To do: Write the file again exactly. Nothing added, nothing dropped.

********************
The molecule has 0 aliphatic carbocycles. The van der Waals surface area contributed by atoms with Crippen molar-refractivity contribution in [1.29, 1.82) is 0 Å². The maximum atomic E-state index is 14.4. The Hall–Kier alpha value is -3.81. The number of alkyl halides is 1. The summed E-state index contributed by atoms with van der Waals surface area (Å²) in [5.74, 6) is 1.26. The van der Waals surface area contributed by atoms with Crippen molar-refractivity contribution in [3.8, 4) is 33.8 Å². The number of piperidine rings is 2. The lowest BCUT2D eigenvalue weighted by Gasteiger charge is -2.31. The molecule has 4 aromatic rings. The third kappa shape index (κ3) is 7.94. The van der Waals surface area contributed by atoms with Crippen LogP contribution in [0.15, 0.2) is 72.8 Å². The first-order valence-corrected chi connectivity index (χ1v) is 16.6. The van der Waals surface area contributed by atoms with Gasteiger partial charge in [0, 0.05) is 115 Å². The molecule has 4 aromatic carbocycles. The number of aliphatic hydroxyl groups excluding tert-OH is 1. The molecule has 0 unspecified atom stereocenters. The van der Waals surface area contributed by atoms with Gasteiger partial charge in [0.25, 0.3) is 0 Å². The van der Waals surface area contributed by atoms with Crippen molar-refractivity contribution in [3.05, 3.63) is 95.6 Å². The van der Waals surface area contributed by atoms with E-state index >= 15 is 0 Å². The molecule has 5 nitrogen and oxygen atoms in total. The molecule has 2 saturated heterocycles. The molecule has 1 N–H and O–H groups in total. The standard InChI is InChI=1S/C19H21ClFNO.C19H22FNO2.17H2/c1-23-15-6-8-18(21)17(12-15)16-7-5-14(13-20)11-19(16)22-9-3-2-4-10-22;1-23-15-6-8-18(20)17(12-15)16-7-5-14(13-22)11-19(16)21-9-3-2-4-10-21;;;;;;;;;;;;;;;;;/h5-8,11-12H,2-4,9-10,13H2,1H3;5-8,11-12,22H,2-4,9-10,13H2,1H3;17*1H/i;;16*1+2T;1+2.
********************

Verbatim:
The molecule has 0 aliphatic carbocycles. The van der Waals surface area contributed by atoms with Crippen molar-refractivity contribution in [1.29, 1.82) is 0 Å². The maximum atomic E-state index is 14.4. The Hall–Kier alpha value is -3.81. The number of alkyl halides is 1. The summed E-state index contributed by atoms with van der Waals surface area (Å²) in [5.74, 6) is 1.26. The van der Waals surface area contributed by atoms with Crippen molar-refractivity contribution in [3.8, 4) is 33.8 Å². The number of piperidine rings is 2. The lowest BCUT2D eigenvalue weighted by Gasteiger charge is -2.31. The molecule has 4 aromatic rings. The third kappa shape index (κ3) is 7.94. The van der Waals surface area contributed by atoms with Crippen LogP contribution in [0.15, 0.2) is 72.8 Å². The first-order valence-corrected chi connectivity index (χ1v) is 16.6. The van der Waals surface area contributed by atoms with Gasteiger partial charge in [0, 0.05) is 115 Å². The molecule has 4 aromatic carbocycles. The number of aliphatic hydroxyl groups excluding tert-OH is 1. The molecule has 0 unspecified atom stereocenters. The van der Waals surface area contributed by atoms with Gasteiger partial charge in [0.25, 0.3) is 0 Å². The van der Waals surface area contributed by atoms with Crippen molar-refractivity contribution in [3.05, 3.63) is 95.6 Å². The van der Waals surface area contributed by atoms with E-state index >= 15 is 0 Å². The molecule has 5 nitrogen and oxygen atoms in total. The molecule has 2 saturated heterocycles. The molecule has 1 N–H and O–H groups in total. The standard InChI is InChI=1S/C19H21ClFNO.C19H22FNO2.17H2/c1-23-15-6-8-18(21)17(12-15)16-7-5-14(13-20)11-19(16)22-9-3-2-4-10-22;1-23-15-6-8-18(20)17(12-15)16-7-5-14(13-22)11-19(16)21-9-3-2-4-10-21;;;;;;;;;;;;;;;;;/h5-8,11-12H,2-4,9-10,13H2,1H3;5-8,11-12,22H,2-4,9-10,13H2,1H3;17*1H/i;;16*1+2T;1+2.